Headline of the day II: Pharma Bro takes a stand


From the Independent:

Martin Shkreli supports Donald Trump: ‘Most-hated man in the world’ announces his support for Republican nominee

Shkreli is best known for hiking the price of an AIDS drug by more than 5,000 per cent

Hollande cracks down on striking French workers


France’s neoliberal SINO [socialist in name only] president continued his crackdown on striking workers who had called nationwide actions to protest “reforms” rammed through by his government in the interests of corporateers and banksters.

From Agence France-Presse:

The French government fought back Friday in a bitter labour dispute with unions, sweeping away blockades at fuel depots after President Francois Hollande vowed to “stand firm” over the reform that sparked the industrial action.

A defiant Hollande said he would not give in to the unions’ demands to withdraw the measures that the Socialist government hope will free up France’s famously rigid labour market.

“I will stand firm because I think it is a good reform,” the president told reporters

>snip<

Police cleared all 15 blockades around the country, leaving only one depot still shut by a strike.

Chart of the day: Social media news monoculture


From News Use Across Social Media Platforms 2016 [PDF], a new report from the Pew Research Center:

BLOG News

Don’t believe the IMF; it’s as neoliberal as ever


Yep, all that recent rhetoric about a “new and improved” IMF, an institution more congenial to people rather than banksters and neoliberal doctrine, is just a load of hogwash.

That’s the finding of a new study from University of Cambridge researchers who dove beneath the superficial rhetoric to find the same old beast lurking in the shallows.

From the University of Cambridge:

A new study, the largest of its kind, has systematically examined International Monetary Fund (IMF) policies over the past three decades. It found that – despite claims to have reformed their practices following the global financial crisis – the IMF has in fact ramped up the number of conditions imposed on borrower nations to pre-crisis levels.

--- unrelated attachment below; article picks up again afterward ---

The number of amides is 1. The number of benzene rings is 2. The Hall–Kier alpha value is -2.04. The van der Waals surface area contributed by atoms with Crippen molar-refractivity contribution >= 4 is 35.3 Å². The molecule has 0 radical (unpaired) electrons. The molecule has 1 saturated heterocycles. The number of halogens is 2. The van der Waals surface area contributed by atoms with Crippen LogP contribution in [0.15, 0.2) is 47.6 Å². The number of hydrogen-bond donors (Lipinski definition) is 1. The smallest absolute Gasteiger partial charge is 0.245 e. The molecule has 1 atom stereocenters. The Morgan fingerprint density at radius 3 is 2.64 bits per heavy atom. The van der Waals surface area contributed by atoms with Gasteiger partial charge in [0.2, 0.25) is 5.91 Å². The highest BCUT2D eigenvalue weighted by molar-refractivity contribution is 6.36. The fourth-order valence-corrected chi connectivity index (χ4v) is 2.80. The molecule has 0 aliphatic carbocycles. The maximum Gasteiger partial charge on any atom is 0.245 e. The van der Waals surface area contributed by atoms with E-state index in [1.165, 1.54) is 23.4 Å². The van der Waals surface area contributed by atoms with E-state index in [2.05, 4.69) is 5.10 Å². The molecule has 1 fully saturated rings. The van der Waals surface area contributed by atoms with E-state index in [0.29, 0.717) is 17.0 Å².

The crisis revived a flagging IMF in 2009, and the organisation has since approved some of its largest loans to countries in economic trouble. At the same time, IMF rhetoric changed dramatically. The ‘structural adjustment programs’ of austerity and privatisation were seemingly replaced with talk of the perils of inequality and the importance of social protection.

Researchers from the University of Cambridge’s Department of Sociology collected archival material on the IMF’s lending operations and identified all policy conditions in loan agreements between 1985 and 2014 – extracting 55,465 conditions across 131 countries in total.

They found that structural adjustment conditions increased by 61% between 2008 and 2014, and reached a level similar to the pre-crisis period.

The authors of the study, which used newly-available data and is published today [open access] in the Review of International Political Economy, say their findings show that the IMF has surreptitiously returned to the practices it claims it has abandoned: encroaching on the policy space of elected governments by enforcing free market reforms as conditions of lending. This is despite the IMF Managing Director Christine Lagarde rejecting concerns over the return of structural adjustment: “We do not do that anymore”*.

“The IMF has publicly acknowledged their objectives to include creating breathing space for borrowing countries, and economic stability combined with social protection,” said lead author Alexander Kentikelenis. “Yet, we show the IMF has in fact increased its push for market-oriented reforms in recent years – reforms that can be detrimental to vital public services in borrowing countries.”

Although the IMF claims its programs can “create policy space” for governments, structural adjustment conditions can reduce this space as they are often aimed at an economy’s underlying structure: privatising state-owned enterprises and deregulating labour markets, for example.

There’s more, after the jump. . .

Continue reading

Headline of the day: Crying foul at UC Berkeley


From the Guardian:

‘Honey bear’: Berkeley student details alleged sexual advances by professor

Exclusive: Nicole Hemenway describes how repeated harassment by her thesis adviser derailed her studies – and how the school system failed to protect her

Zika worries lead docs to ask Brazil Olympics halt


First, from United Press International:

A group of 150 health experts released a letter calling for the summer Olympic games to be postponed or moved from Rio de Janeiro over fears of Zika virus exposure.

The scientists, doctors and medical ethicists said, in a letter directed to World Health Organization Director Dr. Margaret Chan, the new findings about Zika’s link to birth defects and Guillain-Barre syndrome should be the catalyst to move or postpone the games to safeguard everyone involved. The group said it is not asking for the games, scheduled to begin in August, to be canceled.